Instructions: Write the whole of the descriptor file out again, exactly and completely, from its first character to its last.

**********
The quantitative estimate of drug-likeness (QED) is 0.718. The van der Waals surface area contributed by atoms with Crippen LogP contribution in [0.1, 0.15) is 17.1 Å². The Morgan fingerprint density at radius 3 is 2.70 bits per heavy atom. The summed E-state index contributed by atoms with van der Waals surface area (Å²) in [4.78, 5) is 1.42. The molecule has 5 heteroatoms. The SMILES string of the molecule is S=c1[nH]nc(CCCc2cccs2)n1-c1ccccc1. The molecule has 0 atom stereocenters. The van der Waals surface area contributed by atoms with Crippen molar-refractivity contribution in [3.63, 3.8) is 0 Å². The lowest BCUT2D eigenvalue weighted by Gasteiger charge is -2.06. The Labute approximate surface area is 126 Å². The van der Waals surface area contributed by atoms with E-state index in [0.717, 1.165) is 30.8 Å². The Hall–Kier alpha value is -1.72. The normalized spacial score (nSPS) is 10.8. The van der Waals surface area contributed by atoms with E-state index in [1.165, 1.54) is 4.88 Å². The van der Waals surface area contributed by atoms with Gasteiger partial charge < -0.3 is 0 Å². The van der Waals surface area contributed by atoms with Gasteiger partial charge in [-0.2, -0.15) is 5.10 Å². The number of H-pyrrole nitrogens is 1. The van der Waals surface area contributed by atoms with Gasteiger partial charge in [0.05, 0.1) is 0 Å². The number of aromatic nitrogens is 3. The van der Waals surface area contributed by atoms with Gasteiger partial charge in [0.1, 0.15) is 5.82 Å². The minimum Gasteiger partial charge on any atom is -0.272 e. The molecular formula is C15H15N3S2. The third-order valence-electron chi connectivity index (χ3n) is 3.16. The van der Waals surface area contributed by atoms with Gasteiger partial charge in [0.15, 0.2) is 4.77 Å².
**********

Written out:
The quantitative estimate of drug-likeness (QED) is 0.718. The van der Waals surface area contributed by atoms with Crippen LogP contribution in [0.1, 0.15) is 17.1 Å². The Morgan fingerprint density at radius 3 is 2.70 bits per heavy atom. The summed E-state index contributed by atoms with van der Waals surface area (Å²) in [4.78, 5) is 1.42. The molecule has 5 heteroatoms. The SMILES string of the molecule is S=c1[nH]nc(CCCc2cccs2)n1-c1ccccc1. The molecule has 0 atom stereocenters. The van der Waals surface area contributed by atoms with Crippen molar-refractivity contribution in [3.63, 3.8) is 0 Å². The lowest BCUT2D eigenvalue weighted by Gasteiger charge is -2.06. The Labute approximate surface area is 126 Å². The van der Waals surface area contributed by atoms with E-state index in [0.717, 1.165) is 30.8 Å². The Hall–Kier alpha value is -1.72. The normalized spacial score (nSPS) is 10.8. The van der Waals surface area contributed by atoms with E-state index in [1.165, 1.54) is 4.88 Å². The van der Waals surface area contributed by atoms with Gasteiger partial charge < -0.3 is 0 Å². The van der Waals surface area contributed by atoms with Gasteiger partial charge in [-0.2, -0.15) is 5.10 Å². The number of H-pyrrole nitrogens is 1. The van der Waals surface area contributed by atoms with Gasteiger partial charge in [0.05, 0.1) is 0 Å². The number of aromatic nitrogens is 3. The van der Waals surface area contributed by atoms with Gasteiger partial charge in [0.1, 0.15) is 5.82 Å². The minimum Gasteiger partial charge on any atom is -0.272 e. The molecular formula is C15H15N3S2. The third-order valence-electron chi connectivity index (χ3n) is 3.16. The van der Waals surface area contributed by atoms with Gasteiger partial charge in [0.15, 0.2) is 4.77 Å².